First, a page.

Does infix notation have better constituent order?

Everyone knows the usual argument for infix notation: that everyone's already used to it. That's a reasonable point, but it's not very satisfying — it's arbitrary, and it's an advantage of conventional notation, not of infix per se. But there are some real advantages of infix: it gets arguments closer to the operator than {pre,post}fix, and it can save tokens by using lower-precedence operators as punctuation. There are also some advantages related to argument order, which deserve more attention than they usually get.

Consider natural languages. They frequently work in topic-comment order: you mention some topic (a noun phrase), then make some comment about it. (I just did that, by saying “consider natural languages”, and then saying something about them.) Some languages, such as Japanese, even have special grammatical features for this. Topic-comment order is useful because (among other reasons) the topic provides context for understanding the comment. This applies in programming languages too. I suspect it's one of the attractions of writing message sends as receiver.m(a, b): the receiver is often the topic, so it's convenient to write it first and separately. Unfortunately, topic-comment order is impractical in prefix notation, because the topic needs to be first. But it works fine in infix or postfix.

Natural languages also prefer to put large constituents last (or, failing that, first). This is for a simple practical reason: so you don't have to remember as much grammatical state across a large subtree. It works in code too: it's easier to read (map args (lambda (x) (do lots of stuff with x))) than (map (lambda (x) (do lots of stuff with x)) args). By the way, this is a common complaint about map — e.g. David Rush says:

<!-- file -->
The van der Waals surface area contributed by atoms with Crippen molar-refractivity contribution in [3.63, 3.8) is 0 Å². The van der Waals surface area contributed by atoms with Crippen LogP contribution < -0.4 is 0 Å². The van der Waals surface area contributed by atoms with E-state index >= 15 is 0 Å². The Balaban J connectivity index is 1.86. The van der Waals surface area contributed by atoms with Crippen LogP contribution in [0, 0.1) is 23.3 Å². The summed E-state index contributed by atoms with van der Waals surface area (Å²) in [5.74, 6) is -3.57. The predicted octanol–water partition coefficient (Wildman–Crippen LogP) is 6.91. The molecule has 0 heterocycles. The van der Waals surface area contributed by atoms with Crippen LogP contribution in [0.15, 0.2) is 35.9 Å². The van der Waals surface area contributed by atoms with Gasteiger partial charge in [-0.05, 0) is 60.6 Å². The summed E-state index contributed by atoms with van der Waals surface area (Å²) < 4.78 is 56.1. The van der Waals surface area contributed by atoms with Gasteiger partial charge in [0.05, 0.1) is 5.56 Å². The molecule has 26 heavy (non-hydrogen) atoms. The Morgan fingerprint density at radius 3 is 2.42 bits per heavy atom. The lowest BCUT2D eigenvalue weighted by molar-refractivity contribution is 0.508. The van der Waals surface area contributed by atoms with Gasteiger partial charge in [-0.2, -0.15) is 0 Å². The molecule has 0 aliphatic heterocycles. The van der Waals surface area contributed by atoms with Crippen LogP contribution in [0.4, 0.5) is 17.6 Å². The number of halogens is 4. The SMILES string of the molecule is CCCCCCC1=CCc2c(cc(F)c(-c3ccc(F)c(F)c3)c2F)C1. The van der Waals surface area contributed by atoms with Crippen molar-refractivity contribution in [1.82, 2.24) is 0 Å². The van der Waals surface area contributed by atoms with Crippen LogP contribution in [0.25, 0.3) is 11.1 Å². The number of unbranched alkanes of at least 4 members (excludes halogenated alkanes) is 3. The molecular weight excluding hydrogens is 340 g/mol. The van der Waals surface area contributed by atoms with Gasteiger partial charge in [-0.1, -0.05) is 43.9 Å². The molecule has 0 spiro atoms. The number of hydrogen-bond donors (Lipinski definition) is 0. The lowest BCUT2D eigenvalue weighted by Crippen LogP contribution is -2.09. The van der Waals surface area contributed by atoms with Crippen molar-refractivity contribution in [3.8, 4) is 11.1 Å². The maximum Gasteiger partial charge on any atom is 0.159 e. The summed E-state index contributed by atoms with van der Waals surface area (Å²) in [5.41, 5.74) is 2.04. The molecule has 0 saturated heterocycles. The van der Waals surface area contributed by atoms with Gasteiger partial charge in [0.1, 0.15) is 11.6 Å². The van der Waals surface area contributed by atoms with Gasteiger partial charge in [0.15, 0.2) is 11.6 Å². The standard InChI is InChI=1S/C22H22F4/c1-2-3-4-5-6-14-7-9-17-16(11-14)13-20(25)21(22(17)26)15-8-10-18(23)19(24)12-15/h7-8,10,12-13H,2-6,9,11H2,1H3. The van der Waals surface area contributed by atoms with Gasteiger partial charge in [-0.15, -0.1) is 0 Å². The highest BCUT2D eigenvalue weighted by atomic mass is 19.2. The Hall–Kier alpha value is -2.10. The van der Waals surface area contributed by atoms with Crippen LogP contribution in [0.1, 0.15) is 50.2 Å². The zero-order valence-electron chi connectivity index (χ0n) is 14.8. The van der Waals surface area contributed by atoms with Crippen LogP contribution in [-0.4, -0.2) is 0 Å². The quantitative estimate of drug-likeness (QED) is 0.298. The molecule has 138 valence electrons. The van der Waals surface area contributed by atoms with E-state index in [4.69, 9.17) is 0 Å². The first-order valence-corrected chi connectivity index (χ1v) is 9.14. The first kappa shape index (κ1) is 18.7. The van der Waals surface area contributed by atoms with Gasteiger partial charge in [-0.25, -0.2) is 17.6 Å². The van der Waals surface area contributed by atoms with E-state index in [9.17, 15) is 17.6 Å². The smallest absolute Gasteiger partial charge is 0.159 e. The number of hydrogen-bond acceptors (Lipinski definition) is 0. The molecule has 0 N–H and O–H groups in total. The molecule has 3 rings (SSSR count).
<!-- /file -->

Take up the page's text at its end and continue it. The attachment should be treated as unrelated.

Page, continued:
I also find it awkward to have the function argument be the first argument to map. It is nearly always the most complex value to express in the call and the length of the expression tends to obscure the connection with the collection arguments.

It's also easier to format a form when the large constituent is last — think of the awkwardness of indenting a function call that has several short arguments after a big lambda. Infix doesn't make indenting easy, but it does avoid large arguments in the wrong place — it fills the difficult middle position with the small, easy-to-parse operator.

I know other people have discussed both of these argument-order effects in general before, but my search-fu is failing me. Larry Wall's article on natural-language features in Perl mentions topicalization but not right-heaviness, surprisingly.

The common thread here is that the first and last positions of a form are special: certain arguments often want to be there. The middle position is the only place the operator can go without displacing an argument from its preferred place. This is a nice story, but it has a little flaw: operators also want to be in the end positions. They want to be first to provide context for the arguments (especially for macros), and to make the tree structure more transparent; they want to be last to reflect execution order (in eager languages). So putting the operator in the middle is not an unmitigated win. But it may be enough of an advantage to explain why, even to people used to prefix or postfix, infix sometimes feels more comfortably like natural language.

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